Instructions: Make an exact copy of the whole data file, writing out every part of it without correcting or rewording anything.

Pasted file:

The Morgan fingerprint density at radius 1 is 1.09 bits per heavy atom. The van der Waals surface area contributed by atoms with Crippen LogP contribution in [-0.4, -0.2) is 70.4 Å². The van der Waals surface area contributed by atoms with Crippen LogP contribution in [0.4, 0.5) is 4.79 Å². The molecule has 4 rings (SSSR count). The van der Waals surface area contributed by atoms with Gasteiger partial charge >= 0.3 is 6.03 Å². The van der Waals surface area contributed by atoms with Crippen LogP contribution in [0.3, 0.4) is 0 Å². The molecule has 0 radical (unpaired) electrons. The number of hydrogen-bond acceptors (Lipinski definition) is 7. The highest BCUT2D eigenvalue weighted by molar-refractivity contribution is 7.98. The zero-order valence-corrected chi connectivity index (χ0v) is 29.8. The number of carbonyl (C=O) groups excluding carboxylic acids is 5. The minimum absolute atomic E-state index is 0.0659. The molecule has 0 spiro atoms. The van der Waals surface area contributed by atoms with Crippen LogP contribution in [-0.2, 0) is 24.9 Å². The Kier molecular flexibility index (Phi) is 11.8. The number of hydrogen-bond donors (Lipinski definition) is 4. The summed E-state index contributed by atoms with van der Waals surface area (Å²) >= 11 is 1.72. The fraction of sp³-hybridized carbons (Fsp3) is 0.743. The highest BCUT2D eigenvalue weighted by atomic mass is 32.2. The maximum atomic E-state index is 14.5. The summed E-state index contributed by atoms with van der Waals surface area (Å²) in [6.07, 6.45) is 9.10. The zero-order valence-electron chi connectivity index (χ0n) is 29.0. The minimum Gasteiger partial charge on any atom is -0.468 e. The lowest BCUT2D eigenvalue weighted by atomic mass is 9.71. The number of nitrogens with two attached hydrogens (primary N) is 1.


The Morgan fingerprint density at radius 1 is 1.09 bits per heavy atom. The van der Waals surface area contributed by atoms with Crippen LogP contribution in [-0.4, -0.2) is 70.4 Å². The van der Waals surface area contributed by atoms with Crippen LogP contribution in [0.4, 0.5) is 4.79 Å². The molecule has 4 rings (SSSR count). The van der Waals surface area contributed by atoms with Gasteiger partial charge >= 0.3 is 6.03 Å². The van der Waals surface area contributed by atoms with Crippen LogP contribution in [0.3, 0.4) is 0 Å². The molecule has 0 radical (unpaired) electrons. The number of hydrogen-bond acceptors (Lipinski definition) is 7. The highest BCUT2D eigenvalue weighted by molar-refractivity contribution is 7.98. The zero-order valence-corrected chi connectivity index (χ0v) is 29.8. The number of carbonyl (C=O) groups excluding carboxylic acids is 5. The minimum absolute atomic E-state index is 0.0659. The molecule has 0 spiro atoms. The van der Waals surface area contributed by atoms with Crippen LogP contribution in [-0.2, 0) is 24.9 Å². The Kier molecular flexibility index (Phi) is 11.8. The number of hydrogen-bond donors (Lipinski definition) is 4. The summed E-state index contributed by atoms with van der Waals surface area (Å²) >= 11 is 1.72. The fraction of sp³-hybridized carbons (Fsp3) is 0.743. The highest BCUT2D eigenvalue weighted by atomic mass is 32.2. The maximum atomic E-state index is 14.5. The summed E-state index contributed by atoms with van der Waals surface area (Å²) in [6.07, 6.45) is 9.10. The zero-order valence-electron chi connectivity index (χ0n) is 29.0. The minimum Gasteiger partial charge on any atom is -0.468 e. The lowest BCUT2D eigenvalue weighted by atomic mass is 9.71. The number of nitrogens with two attached hydrogens (primary N) is 1.